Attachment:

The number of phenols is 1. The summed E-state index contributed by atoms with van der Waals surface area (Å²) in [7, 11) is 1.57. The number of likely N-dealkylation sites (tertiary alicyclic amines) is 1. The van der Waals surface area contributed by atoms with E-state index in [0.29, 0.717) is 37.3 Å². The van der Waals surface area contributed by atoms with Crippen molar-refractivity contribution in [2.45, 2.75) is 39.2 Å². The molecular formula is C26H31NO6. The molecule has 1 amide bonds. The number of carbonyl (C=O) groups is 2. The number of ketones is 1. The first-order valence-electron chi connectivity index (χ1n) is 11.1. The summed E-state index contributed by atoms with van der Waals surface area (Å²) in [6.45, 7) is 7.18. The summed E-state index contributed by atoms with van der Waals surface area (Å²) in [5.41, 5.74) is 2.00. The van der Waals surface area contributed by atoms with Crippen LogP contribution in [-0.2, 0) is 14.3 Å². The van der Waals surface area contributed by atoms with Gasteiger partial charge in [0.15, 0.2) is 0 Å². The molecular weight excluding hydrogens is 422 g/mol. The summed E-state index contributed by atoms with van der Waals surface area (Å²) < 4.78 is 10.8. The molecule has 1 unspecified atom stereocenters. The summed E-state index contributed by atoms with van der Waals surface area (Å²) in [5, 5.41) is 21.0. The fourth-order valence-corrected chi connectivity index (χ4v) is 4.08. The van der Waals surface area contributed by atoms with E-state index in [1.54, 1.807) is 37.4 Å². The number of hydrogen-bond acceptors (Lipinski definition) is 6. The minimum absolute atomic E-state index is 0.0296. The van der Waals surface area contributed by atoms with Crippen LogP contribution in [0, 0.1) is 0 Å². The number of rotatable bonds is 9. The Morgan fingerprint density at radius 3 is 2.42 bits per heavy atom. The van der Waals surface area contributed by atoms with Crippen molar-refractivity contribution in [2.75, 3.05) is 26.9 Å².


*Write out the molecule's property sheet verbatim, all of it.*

The number of phenols is 1. The summed E-state index contributed by atoms with van der Waals surface area (Å²) in [7, 11) is 1.57. The number of likely N-dealkylation sites (tertiary alicyclic amines) is 1. The van der Waals surface area contributed by atoms with E-state index in [0.29, 0.717) is 37.3 Å². The van der Waals surface area contributed by atoms with Crippen molar-refractivity contribution in [2.45, 2.75) is 39.2 Å². The molecular formula is C26H31NO6. The molecule has 1 amide bonds. The number of carbonyl (C=O) groups is 2. The number of ketones is 1. The first-order valence-electron chi connectivity index (χ1n) is 11.1. The summed E-state index contributed by atoms with van der Waals surface area (Å²) in [6.45, 7) is 7.18. The summed E-state index contributed by atoms with van der Waals surface area (Å²) in [5.41, 5.74) is 2.00. The van der Waals surface area contributed by atoms with Crippen LogP contribution in [-0.2, 0) is 14.3 Å². The van der Waals surface area contributed by atoms with Gasteiger partial charge in [0.15, 0.2) is 0 Å². The molecular weight excluding hydrogens is 422 g/mol. The summed E-state index contributed by atoms with van der Waals surface area (Å²) < 4.78 is 10.8. The molecule has 1 unspecified atom stereocenters. The summed E-state index contributed by atoms with van der Waals surface area (Å²) in [5, 5.41) is 21.0. The fourth-order valence-corrected chi connectivity index (χ4v) is 4.08. The van der Waals surface area contributed by atoms with E-state index in [1.54, 1.807) is 37.4 Å². The number of hydrogen-bond acceptors (Lipinski definition) is 6. The minimum absolute atomic E-state index is 0.0296. The van der Waals surface area contributed by atoms with Crippen LogP contribution in [0, 0.1) is 0 Å². The number of rotatable bonds is 9. The Morgan fingerprint density at radius 3 is 2.42 bits per heavy atom. The van der Waals surface area contributed by atoms with Crippen molar-refractivity contribution in [2.75, 3.05) is 26.9 Å².